• Space is infinite, 'material atoms are infinite, but the world is not infinite. This, then, is not the only world, or the only material syitein that exists. The cause whence this visible fyftem originated is com. petent to produce others; it has been acting perpetually froin all eter, nity; and there are other worlds and other systems of worlds exifting around us. In the vast immensity of space, there are alío other beings than man, possessed of powers of intellect and enjoyment far sutperior to our own : beings who existed before the formation of the world, and will exist when the world shall perülh for ever ; whose hap. piness flows unlimited, and unallayed ; and whom the tumults and pafsions of grofs matter can never agitate. These, the founder of the fyftem denominated gods :--not that they created the universe, or are possessed of a power of upholding it ; for they are finite and created be: ings themselves, and endowed alone with finite capacities and powers ;.but from the uninterrupted beatitude and tranquillity they enjoy, their everlasting freedom from all anxiety and care.' I. cviii.--cxi.
Some such abstract as this, indeed, we conceive to be altogether indispensable to every English reader, who may have courage to venture upon this translation. The system is not developed in the original with any extraordinary regard to method or perspicuity; and we must say for Mr Good's prose, that it is infinitely more luminous, as well as more harmonious, than the greater part of his versé.
The poetical merits of Lucretius have been a good deal obscured by the faults of his philosophy, and still more by their injudicious application to a system of so intricate and comprehensive a nature. It has been said of him, that when he put on the philosopher, he put off the poet; and laid aside his philosophy, in like manner, when he chose to be poetical. It would have been better for his reputation, in both capacities, if this had been true,--if he had reserved his poetry for episodes and introductions, and confined himself, in the body of the work, to an argumentative exposition of his system, which might have been in verse, without any disadvantage. But the boldness of his genius, his unfeigned enthusiasm for the subject he had undertaken, and the immature state of the critical and poetical art among his countrymen, effectually excluded such a distribution ; and led him to incumber and embellish his reasonings with tender, sublime, and fanciful illustrations, while his genius was perpetually recalled from its flights by the details and intricacies of his philosophy. His work, therefore, is extremely unequat, and, in many places, insufferably tedious and fatiguing. But it is full of genius ; and contains more poetry, we are inclined to . think, than any other production of the Latin muse. With less skill—less uniform propriety and less sustained dignity than Virgil, it has always appeared to us, that he had more natural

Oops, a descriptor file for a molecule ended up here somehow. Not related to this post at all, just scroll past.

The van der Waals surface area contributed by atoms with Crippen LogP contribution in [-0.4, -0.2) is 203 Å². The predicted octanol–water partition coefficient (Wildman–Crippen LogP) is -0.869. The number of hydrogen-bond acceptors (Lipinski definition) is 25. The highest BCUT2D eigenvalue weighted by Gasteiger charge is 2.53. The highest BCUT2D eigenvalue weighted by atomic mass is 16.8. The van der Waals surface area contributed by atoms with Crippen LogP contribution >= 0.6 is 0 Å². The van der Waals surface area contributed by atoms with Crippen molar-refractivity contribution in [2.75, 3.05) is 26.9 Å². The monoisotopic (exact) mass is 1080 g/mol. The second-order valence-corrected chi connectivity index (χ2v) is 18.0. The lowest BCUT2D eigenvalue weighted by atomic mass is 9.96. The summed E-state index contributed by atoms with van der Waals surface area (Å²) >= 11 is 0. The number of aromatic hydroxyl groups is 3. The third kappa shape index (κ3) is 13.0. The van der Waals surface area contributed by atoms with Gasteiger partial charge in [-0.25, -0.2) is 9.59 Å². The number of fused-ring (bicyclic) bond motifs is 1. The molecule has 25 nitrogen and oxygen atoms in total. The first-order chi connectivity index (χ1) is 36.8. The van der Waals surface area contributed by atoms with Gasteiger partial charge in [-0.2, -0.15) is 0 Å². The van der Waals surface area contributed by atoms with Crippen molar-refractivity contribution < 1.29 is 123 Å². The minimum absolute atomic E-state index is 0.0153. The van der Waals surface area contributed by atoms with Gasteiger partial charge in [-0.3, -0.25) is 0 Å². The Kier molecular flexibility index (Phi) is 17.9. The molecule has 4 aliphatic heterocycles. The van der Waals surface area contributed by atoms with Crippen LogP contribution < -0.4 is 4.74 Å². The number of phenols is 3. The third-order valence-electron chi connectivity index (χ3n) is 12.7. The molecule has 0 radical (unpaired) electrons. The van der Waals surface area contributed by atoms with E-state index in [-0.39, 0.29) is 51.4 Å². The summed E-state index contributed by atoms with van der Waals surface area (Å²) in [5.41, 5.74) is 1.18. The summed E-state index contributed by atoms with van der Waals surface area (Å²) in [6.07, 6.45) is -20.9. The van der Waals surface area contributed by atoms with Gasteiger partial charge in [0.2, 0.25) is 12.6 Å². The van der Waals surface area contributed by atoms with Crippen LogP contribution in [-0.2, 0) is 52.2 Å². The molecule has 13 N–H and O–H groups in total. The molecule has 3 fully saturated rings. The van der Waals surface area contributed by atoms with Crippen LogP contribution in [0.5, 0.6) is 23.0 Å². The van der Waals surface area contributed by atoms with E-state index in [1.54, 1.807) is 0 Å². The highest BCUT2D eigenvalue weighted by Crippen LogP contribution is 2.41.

genius and original spirit; that his diction in his happier passages was sweeter and more impressive'; and all the movements of his mind more free, simple, and energetic. His latinity is beautiful; and a certain mixture of obsolete expressions, gives it an antique air that is very interesting. These are the chief merits of the work; and certainly they are not to be found in every part of it : yet it has an interest of another kind, which would be lost; if it were reduced to a collection of choice passages. From the great extent of the subject, and the infinite variety and miscellaneous nature of the illustrations, it presents us with a more lively and comprehensive picture of the state of the arts and sciences at the time of its composition, and of the way of thinking and arguing that was then in fashion, than any other work which has come down to us of the same period. . .
But though, for all these reasons, we would recommend the study of Lucretius to all who have any relish for ancient learning, we can scarcely say that it gave us any pleasure to hear
that a new attempt had been made to introduce him to the Eng·lish reader. There is no poet, perhaps, so difficult to translate
happily. His graceful, pure, simple, and melodious diction, could scarcely be transfused into another language, and there is an occasional tenderness and delicacy in his finer passages, which must defy the imitation of any one who could toil through his philosophy. Then the philosophy itself, occupying three fourths of the poem, is wholly insufferable to, a modern reader : and to preserve the semblance of verse, without an entire sacrifice of perspicuity or coherence, must be more difficult than to put Homer's catalogue into harmonious couplets. . To say that Mr Good has failed to make an interesting English poem out of the work of Lucretius, would only be saying that he had not wrought an impossibility. But we are afraid he has more than this to answer for; and that he is chargeable with a pretty considerable share of the ennui and perplexity, the giddiness and intellectual lassitude which we encountered in our perusal, of his two huge quartos. His pace in verse, we are compelled to say, is very heavy and shuffling. He has some strength, but no grace or spirit; and neither catches the fire, nor copies the elegance of his original. The grave, dignified, and sententious passages, are those he manages most tolerably ;---the noble and magnificent, he tames and subdues completely ;-the tender and mellifluous, he makes stiff and ordinary; and the common argumentative ones, he contrives to roh of their only. merit, by the use of a pompous and obscure diction, which effectually conceals the simplicity and precision of the original statement. It appears to us, also, that he has sometimes mistaken the sense of his author; and we are positive that he has often expressed it